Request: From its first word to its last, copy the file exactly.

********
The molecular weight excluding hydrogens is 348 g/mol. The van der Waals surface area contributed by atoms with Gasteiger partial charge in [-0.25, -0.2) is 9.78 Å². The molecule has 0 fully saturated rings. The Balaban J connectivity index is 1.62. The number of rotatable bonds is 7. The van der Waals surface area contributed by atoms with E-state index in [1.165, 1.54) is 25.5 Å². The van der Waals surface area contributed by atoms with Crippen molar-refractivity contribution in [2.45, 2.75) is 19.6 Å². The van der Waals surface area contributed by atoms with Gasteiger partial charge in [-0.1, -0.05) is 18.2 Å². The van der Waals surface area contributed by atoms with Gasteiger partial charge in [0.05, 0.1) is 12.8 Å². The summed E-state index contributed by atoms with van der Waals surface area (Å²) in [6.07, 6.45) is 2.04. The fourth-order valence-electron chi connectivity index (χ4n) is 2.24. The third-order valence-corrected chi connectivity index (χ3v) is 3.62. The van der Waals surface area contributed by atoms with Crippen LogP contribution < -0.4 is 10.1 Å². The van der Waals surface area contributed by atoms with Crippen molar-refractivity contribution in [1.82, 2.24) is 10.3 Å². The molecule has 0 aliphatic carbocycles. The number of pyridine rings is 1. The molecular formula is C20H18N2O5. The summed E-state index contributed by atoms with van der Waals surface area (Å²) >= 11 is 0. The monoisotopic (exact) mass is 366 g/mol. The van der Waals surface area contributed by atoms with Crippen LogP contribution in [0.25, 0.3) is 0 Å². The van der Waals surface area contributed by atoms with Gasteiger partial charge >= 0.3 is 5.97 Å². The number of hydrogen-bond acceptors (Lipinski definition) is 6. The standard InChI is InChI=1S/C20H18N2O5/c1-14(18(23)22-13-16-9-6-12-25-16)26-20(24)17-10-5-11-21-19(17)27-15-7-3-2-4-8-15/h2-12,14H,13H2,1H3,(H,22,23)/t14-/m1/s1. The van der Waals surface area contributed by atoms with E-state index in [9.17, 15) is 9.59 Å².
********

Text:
The molecular weight excluding hydrogens is 348 g/mol. The van der Waals surface area contributed by atoms with Gasteiger partial charge in [-0.25, -0.2) is 9.78 Å². The molecule has 0 fully saturated rings. The Balaban J connectivity index is 1.62. The number of rotatable bonds is 7. The van der Waals surface area contributed by atoms with E-state index in [1.165, 1.54) is 25.5 Å². The van der Waals surface area contributed by atoms with Crippen molar-refractivity contribution in [2.45, 2.75) is 19.6 Å². The van der Waals surface area contributed by atoms with Gasteiger partial charge in [-0.1, -0.05) is 18.2 Å². The van der Waals surface area contributed by atoms with Gasteiger partial charge in [0.05, 0.1) is 12.8 Å². The summed E-state index contributed by atoms with van der Waals surface area (Å²) in [6.07, 6.45) is 2.04. The fourth-order valence-electron chi connectivity index (χ4n) is 2.24. The third-order valence-corrected chi connectivity index (χ3v) is 3.62. The van der Waals surface area contributed by atoms with Crippen LogP contribution < -0.4 is 10.1 Å². The van der Waals surface area contributed by atoms with Crippen molar-refractivity contribution in [1.82, 2.24) is 10.3 Å². The molecule has 0 aliphatic carbocycles. The number of pyridine rings is 1. The molecular formula is C20H18N2O5. The summed E-state index contributed by atoms with van der Waals surface area (Å²) >= 11 is 0. The monoisotopic (exact) mass is 366 g/mol. The van der Waals surface area contributed by atoms with Crippen LogP contribution in [0.25, 0.3) is 0 Å². The van der Waals surface area contributed by atoms with Gasteiger partial charge >= 0.3 is 5.97 Å². The number of hydrogen-bond acceptors (Lipinski definition) is 6. The standard InChI is InChI=1S/C20H18N2O5/c1-14(18(23)22-13-16-9-6-12-25-16)26-20(24)17-10-5-11-21-19(17)27-15-7-3-2-4-8-15/h2-12,14H,13H2,1H3,(H,22,23)/t14-/m1/s1. The van der Waals surface area contributed by atoms with E-state index in [9.17, 15) is 9.59 Å².